# Celestial sphere

Status
Not open for further replies.
V

...

O

#### origin

##### Guest
Re: Calculating angles on the Celestial sphere

verizen":31vmkdr2 said:
Hello, I am having trouble with a question in my textbook and was wondering if anyone could help me out with it. Here's the following question, as followed...

I want you to Calculate the angle subtended on the Celestial sphere by the separation of Venus and the Sun when the Earth and Venus are separated by about 90 degrees from an observation point on the Sun. Assume circular orbits for Venus and the Earth show your work.

I don't understand how to calculate or the which method to use.

I came up with this parallax, it's not exactly accurate but hopefully you have a better idea then what I've generated..

o<Venus
|
O<-Sun ------------------------- |90 O<-earth

I interpret the question the same way you do. So you have basically figured it out. You have a right triangle. You know the length of the 2 legs (or can look them up), and you know your trig functions (I assume) so you have all you need to calculate the angle.

A

#### aphh

##### Guest
Re: Calculating angles on the Celestial sphere

Since you have Sun in your equation you can not use spherical trigonometry based on the equatorial coordinates relative to the Sun, the ecliptic or ecliptica. In your calculation Sun would reside at the origin, so you need to use trigonometry of the triangles.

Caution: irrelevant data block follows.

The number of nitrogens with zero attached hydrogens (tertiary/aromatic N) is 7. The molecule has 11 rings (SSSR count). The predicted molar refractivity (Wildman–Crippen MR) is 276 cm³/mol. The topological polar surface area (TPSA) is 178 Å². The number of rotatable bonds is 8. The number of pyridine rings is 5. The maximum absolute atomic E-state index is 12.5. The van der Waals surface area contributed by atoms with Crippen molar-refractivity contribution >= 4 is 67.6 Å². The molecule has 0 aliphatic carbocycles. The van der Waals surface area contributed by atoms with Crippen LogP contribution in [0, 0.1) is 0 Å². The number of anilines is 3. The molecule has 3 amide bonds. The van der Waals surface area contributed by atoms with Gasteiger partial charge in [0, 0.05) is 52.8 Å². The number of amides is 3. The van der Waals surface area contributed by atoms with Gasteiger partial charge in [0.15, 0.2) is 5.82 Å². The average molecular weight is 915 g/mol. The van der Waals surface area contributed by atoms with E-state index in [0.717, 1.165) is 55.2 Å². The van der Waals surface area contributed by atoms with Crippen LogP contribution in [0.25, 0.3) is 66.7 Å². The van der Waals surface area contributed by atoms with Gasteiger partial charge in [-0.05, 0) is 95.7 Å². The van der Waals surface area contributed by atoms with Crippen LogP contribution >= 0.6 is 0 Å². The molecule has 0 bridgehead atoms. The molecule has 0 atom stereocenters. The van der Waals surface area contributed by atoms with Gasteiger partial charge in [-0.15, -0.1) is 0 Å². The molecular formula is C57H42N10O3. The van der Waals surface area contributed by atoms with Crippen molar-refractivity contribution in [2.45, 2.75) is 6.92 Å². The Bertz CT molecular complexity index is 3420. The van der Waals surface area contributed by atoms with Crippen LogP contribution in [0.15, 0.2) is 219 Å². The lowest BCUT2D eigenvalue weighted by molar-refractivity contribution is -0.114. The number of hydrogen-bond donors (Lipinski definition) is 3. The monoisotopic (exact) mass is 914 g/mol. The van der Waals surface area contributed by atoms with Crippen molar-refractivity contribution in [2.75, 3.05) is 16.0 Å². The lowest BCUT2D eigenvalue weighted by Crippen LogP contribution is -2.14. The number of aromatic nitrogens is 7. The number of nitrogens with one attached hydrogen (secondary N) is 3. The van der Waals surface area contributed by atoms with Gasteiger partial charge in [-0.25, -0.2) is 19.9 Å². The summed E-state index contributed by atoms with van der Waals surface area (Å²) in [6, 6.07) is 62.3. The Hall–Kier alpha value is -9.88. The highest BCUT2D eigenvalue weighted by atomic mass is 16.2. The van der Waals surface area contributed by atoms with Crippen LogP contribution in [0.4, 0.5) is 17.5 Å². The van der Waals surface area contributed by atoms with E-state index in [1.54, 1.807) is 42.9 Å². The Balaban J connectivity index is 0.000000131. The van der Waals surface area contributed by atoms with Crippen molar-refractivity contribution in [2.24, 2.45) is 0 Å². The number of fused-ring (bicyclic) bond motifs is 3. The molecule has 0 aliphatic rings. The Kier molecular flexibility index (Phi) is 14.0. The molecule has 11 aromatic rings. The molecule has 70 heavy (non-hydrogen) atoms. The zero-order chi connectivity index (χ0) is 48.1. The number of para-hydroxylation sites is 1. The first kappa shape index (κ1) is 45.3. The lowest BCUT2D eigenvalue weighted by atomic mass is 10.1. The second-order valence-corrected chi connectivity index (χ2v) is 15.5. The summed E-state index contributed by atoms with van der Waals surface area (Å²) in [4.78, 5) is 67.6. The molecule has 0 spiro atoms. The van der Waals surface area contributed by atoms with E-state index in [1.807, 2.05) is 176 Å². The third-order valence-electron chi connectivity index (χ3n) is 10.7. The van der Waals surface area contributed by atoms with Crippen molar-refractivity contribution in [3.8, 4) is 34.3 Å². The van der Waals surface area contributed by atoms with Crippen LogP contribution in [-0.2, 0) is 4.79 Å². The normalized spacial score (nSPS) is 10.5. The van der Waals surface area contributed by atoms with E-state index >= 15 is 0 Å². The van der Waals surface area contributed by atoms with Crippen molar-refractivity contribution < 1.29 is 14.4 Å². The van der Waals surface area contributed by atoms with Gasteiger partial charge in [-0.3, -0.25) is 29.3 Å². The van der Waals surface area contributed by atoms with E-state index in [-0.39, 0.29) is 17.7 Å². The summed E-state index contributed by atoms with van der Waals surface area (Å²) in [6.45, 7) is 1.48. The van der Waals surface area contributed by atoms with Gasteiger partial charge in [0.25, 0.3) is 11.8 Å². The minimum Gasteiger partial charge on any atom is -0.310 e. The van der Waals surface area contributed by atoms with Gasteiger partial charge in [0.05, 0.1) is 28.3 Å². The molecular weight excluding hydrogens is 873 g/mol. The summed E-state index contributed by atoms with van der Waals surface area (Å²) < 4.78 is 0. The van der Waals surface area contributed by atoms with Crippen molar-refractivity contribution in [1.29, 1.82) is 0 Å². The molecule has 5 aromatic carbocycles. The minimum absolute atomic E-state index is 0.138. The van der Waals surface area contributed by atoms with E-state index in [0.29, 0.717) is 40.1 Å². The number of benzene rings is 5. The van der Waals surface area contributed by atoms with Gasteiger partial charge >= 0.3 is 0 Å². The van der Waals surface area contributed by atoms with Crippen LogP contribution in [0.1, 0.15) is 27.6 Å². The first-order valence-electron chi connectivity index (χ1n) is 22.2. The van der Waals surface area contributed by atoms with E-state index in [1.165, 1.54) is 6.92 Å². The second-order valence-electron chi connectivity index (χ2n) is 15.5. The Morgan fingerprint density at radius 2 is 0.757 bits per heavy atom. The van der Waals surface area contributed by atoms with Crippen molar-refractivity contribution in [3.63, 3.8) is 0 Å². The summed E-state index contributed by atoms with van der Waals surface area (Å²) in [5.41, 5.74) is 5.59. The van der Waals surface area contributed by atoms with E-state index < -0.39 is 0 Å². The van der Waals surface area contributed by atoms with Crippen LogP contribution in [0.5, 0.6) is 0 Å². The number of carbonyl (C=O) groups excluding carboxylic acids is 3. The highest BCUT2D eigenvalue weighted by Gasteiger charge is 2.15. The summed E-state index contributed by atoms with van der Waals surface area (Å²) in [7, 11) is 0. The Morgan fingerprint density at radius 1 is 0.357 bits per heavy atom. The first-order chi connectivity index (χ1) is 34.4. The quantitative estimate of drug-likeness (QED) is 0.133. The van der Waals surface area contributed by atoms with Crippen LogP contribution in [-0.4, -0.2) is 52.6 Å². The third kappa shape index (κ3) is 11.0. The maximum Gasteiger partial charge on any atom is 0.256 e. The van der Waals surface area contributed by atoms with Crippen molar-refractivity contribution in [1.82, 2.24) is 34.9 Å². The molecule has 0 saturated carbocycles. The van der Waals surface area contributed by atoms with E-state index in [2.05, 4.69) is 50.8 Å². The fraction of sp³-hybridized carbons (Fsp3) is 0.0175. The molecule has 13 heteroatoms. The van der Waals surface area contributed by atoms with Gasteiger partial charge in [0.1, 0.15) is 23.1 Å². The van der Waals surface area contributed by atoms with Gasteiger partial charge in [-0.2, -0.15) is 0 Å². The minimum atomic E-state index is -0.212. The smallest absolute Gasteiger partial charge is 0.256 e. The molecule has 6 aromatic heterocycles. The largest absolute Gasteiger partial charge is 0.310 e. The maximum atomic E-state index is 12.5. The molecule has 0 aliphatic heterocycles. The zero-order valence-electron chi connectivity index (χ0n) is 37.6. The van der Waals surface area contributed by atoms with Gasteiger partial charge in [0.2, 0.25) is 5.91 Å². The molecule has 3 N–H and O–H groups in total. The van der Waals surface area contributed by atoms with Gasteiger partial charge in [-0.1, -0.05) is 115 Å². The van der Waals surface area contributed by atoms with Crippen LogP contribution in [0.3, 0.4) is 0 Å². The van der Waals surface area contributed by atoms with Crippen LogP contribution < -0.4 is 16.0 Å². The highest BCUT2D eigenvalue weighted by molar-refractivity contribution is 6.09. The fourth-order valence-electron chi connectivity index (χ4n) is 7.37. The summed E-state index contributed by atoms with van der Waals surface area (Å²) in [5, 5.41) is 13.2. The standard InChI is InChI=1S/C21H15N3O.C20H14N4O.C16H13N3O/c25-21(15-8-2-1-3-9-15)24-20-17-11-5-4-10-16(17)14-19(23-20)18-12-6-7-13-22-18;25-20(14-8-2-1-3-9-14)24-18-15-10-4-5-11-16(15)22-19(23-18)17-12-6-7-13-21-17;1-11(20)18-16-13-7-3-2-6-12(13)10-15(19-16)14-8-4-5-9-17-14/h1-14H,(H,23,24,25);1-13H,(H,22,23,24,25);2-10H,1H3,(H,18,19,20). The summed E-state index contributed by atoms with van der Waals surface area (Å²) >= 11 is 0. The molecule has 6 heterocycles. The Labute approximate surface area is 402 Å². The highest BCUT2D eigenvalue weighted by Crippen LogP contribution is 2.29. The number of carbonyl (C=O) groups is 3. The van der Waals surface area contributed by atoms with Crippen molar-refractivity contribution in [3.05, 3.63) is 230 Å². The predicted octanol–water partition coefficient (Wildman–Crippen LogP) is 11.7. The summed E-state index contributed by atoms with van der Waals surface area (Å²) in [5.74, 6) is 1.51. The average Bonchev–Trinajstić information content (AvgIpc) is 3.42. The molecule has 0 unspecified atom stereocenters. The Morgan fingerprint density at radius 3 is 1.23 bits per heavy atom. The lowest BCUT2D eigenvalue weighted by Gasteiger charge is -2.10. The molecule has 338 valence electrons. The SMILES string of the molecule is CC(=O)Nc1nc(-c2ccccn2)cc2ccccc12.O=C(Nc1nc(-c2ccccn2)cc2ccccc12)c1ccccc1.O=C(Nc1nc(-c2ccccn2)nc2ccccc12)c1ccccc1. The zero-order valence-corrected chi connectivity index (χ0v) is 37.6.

However, just in case you ever need to calculate the angular distance of two locations on the celestial sphere knowing the coordinates of the two locations, you would use spherical trigonometry like this

cos x = cos z * cos a * cos b + sin a * sin b

where x is the angular distance between the two locations.
z is the angular distance of the two locations at the equator of your coordinate system.
a is the declination (or elevation) of location a from the equator of your coordinate system.
b is the declination (or elevation) of location b from the equator of your coordinate system.

So let's say you wanted to calculate the angular distance between stars Alkaid and Alioth in the sky (stars in the handle of Big Dipper). You find the coordinates of the stars to be;

Alkaid has declination of 49.3 degrees and Right Ascension (location of known starting point, the vernal equinox, on the celestial equator) of 195.8 degrees.

Alioth has dec 56.0 degrees and r.a. 180.1 degrees respectively.

What you first calculate is their distance z at the equator of the celestial sphere, that would be 195.8 - 180.1 = 15.7 degrees.

Now you have everything to plug into the spherical trig equation cos x = cos 15.7 * cos 49.3 * cos 56.0 + sin 49.3 * sin 56.0 and you'll get the angular distance between these two stars or locations on the celestial sphere to be 11.6 degrees in the sky.

You can use this most basic spherical trigonometric formula to calculate distances also on earth, when you know the coordinates of the two locations. Hope this helps.

V

#### verizen

##### Guest
Re: Calculating angles on the Celestial sphere

Thanks for the help I appreciate it ALOT, I'm trying to understand it piece by piece because I haven't done cos sin laws since grade 12 and I'm in University now :| So in this case we wouldn't have to use the method of parallax=(360/2pie)*baseline/distance which gives a distance = baseline * 57.3/parallax?

V

#### verizen

##### Guest
Re: Calculating angles on the Celestial sphere